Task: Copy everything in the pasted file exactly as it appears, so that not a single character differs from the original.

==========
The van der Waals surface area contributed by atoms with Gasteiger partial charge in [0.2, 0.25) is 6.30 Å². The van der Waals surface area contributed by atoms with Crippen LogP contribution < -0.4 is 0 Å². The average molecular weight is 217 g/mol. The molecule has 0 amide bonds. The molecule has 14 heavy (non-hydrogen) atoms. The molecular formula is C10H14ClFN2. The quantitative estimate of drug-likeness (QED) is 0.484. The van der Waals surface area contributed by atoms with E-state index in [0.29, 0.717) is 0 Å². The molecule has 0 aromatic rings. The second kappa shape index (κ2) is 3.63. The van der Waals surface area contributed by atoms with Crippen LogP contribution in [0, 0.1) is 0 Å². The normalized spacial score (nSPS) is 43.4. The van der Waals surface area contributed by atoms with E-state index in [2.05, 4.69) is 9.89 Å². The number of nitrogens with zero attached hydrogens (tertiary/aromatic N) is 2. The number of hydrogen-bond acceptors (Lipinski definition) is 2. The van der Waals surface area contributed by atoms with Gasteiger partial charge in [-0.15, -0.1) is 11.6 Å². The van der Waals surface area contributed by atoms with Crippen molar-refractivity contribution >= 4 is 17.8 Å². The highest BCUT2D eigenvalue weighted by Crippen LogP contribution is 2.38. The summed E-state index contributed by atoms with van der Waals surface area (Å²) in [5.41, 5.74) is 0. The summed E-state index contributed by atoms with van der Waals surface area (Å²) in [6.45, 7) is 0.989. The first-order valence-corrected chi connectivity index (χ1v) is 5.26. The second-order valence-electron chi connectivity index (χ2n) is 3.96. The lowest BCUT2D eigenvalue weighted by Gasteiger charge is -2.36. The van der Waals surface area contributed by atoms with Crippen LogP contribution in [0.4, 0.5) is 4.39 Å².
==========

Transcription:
The van der Waals surface area contributed by atoms with Gasteiger partial charge in [0.2, 0.25) is 6.30 Å². The van der Waals surface area contributed by atoms with Crippen LogP contribution < -0.4 is 0 Å². The average molecular weight is 217 g/mol. The molecule has 0 amide bonds. The molecule has 14 heavy (non-hydrogen) atoms. The molecular formula is C10H14ClFN2. The quantitative estimate of drug-likeness (QED) is 0.484. The van der Waals surface area contributed by atoms with E-state index in [0.29, 0.717) is 0 Å². The molecule has 0 aromatic rings. The second kappa shape index (κ2) is 3.63. The van der Waals surface area contributed by atoms with Crippen LogP contribution in [0, 0.1) is 0 Å². The normalized spacial score (nSPS) is 43.4. The van der Waals surface area contributed by atoms with E-state index in [2.05, 4.69) is 9.89 Å². The number of nitrogens with zero attached hydrogens (tertiary/aromatic N) is 2. The number of hydrogen-bond acceptors (Lipinski definition) is 2. The van der Waals surface area contributed by atoms with Gasteiger partial charge in [-0.15, -0.1) is 11.6 Å². The van der Waals surface area contributed by atoms with Crippen molar-refractivity contribution >= 4 is 17.8 Å². The highest BCUT2D eigenvalue weighted by Crippen LogP contribution is 2.38. The summed E-state index contributed by atoms with van der Waals surface area (Å²) in [5.41, 5.74) is 0. The summed E-state index contributed by atoms with van der Waals surface area (Å²) in [6.45, 7) is 0.989. The first-order valence-corrected chi connectivity index (χ1v) is 5.26. The second-order valence-electron chi connectivity index (χ2n) is 3.96. The lowest BCUT2D eigenvalue weighted by Gasteiger charge is -2.36. The van der Waals surface area contributed by atoms with Crippen LogP contribution in [0.4, 0.5) is 4.39 Å².